Tuesday, October 04, 2011

#110: M. Hulot's Holiday

M. Hulot's Holiday, 1953, directed by Jacques Tati, written by Henri Marquet, Jacques Tati, Pierre Aubert, and Jacques Lagrange.

It's easy to forget just how much comedy is fueled by misanthropy until you encounter a film like M. Hulot's Holiday. As something of a misanthrope myself, I have mixed feelings about this kind of movie. On the one hand, it's a gentle, affectionate film that manages to evoke the laziness of summer vacations without being lazy itself. On the other hand, this is a comedy in which no one gets kicked in the nuts. How on earth did they cut a trailer?

M. Hulot's Holiday may have been released in 1953, but its sensibility and technique are both from silent films. Although it is nominally in French, there are very few subtitles, and none of them are strictly necessary. It doesn't take more than an instant to recognize Hulot as a silent film character, as iconic as Chaplin's Tramp, instantly recognizable by silhouette.

Although he has the same talent for pissing off waiters, hotel managers, and functionaries of all stripes, Hulot generally causes less chaos than the Tramp. The pacing is very different from a Chaplin film, or indeed, most comedies, silent or no. There are a few sequences of rapidly escalating catastrophe, most memorably when Hulot manages to set an entire shed of fireworks on fire.

This is the kind of comedy we're used to: the clown racing around as things blow up around him. And there are other instances of brilliant physical comedy, even if they don't have that "Hall of the Mountain King" sense of impending disaster. Hulot's tennis match is a particular standout.

But I honestly laughed hardest at a moment that no one but Tati could have pulled off: a shot of Hulot near-hypnotized by a gob of taffy nearly falling from its hook.

The taffy slowly droops, getting closer and closer to the counter, until at the last minute, just as Hulot is about to spring into action, the hand of the proprietor sweeps in from out of frame and catches it. Tati stays on this for a good thirty seconds (and returns to it later in the film), and I can't think of anything else quite like it. The rhythm of the joke, it seems to me, is not far from the peek-a-boo game we all found so mind-blowingly hilarious as babies, and maybe that's what Tati's tapping into here. Or maybe I'm just the kind of person who would feel the same irresistable urge to grab the taffy before it hits the cart. In any event, it cracked me right up.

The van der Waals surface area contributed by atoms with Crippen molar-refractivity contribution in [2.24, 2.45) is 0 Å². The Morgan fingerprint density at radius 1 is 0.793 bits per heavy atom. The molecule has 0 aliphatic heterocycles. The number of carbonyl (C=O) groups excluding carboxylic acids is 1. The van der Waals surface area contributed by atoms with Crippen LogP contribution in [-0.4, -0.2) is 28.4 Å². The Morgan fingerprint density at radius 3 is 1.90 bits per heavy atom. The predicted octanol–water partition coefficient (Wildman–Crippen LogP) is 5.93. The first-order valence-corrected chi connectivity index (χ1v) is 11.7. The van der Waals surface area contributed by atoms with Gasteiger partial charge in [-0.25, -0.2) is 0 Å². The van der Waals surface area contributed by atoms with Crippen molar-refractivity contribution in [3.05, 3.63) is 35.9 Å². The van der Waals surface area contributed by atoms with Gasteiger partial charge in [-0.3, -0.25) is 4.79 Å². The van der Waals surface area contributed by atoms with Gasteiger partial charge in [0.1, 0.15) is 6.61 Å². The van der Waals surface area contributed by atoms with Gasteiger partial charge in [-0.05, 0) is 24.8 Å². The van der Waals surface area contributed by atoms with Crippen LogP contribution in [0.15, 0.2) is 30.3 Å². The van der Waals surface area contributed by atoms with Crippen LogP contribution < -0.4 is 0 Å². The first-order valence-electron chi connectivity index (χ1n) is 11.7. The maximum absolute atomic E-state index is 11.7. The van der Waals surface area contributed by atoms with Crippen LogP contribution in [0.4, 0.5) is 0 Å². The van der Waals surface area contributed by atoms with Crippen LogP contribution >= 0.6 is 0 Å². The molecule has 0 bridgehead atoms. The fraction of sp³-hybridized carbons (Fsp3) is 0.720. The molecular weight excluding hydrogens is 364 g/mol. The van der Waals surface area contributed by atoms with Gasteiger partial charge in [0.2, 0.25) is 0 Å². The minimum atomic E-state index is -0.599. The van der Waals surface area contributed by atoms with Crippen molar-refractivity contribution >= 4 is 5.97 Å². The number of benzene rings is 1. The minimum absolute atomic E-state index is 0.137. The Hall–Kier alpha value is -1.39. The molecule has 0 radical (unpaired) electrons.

Still, it must be said that visual language of the film is surprisingly conventional, at least compared to the loopy modernist brilliance of Play Time. I saw M. Hulot's Holiday for the first time about a year after Play Time and it's amazing how dramatically his visual style evolved. There are a few visual puns of the sort that Tati perfected in his later films, like this shot of a man transformed into a horse:

There's one brilliantly executed longer joke of this sort. Hulot's car breaks down at a funeral, and he drops the spare tire into a puddle of muddy leaves just as a chauffeur gathers funeral wreaths for the ceremony, and you can probably see where this is going:

The interesting thing about the confusion with the spare tire is that it only works in black and white; you could probably get an undergraduate paper out of that fact if you throw the name Borges around enough.

I try to be cautious of my tendency to overpraise work that yields to, shall we say, vigorous critical exegesis; at various points in my life I've been a Pink Floyd fan and an English teacher.1 So it's possible that my preference for Play Time over M. Hulot's Holiday stems from my own character flaws—or my sense that modernity is attacking me, too. I will admit to being charmed beyond all measure by the one point where everything comes together, a costume ball where Hulot, against all odds, has a moment of grace and dignity.

Of course, shortly thereafter, Tati has him catapulted at great speed into a canal.

Comedy, like science, requires victims. But the unique thing about M. Hulot's Holiday is that it isn't about Hulot's ritual humiliations. Tati is at least as interested in the sound of the ocean, the strange collections of people who are thrown together on vacation, and that moment—you must have been around six—when your parents' car finally turned off the highway and the ocean came into view.


  • If you'd like to see Tati in more of the ritual-humilitation-type comedy, the DVD includes René Clément's short Soigne ton Gauche, in which a pre-Hulot Tati plays a wannabe boxer. It goes about as well as you'd expect.

1Fortunately, neither took.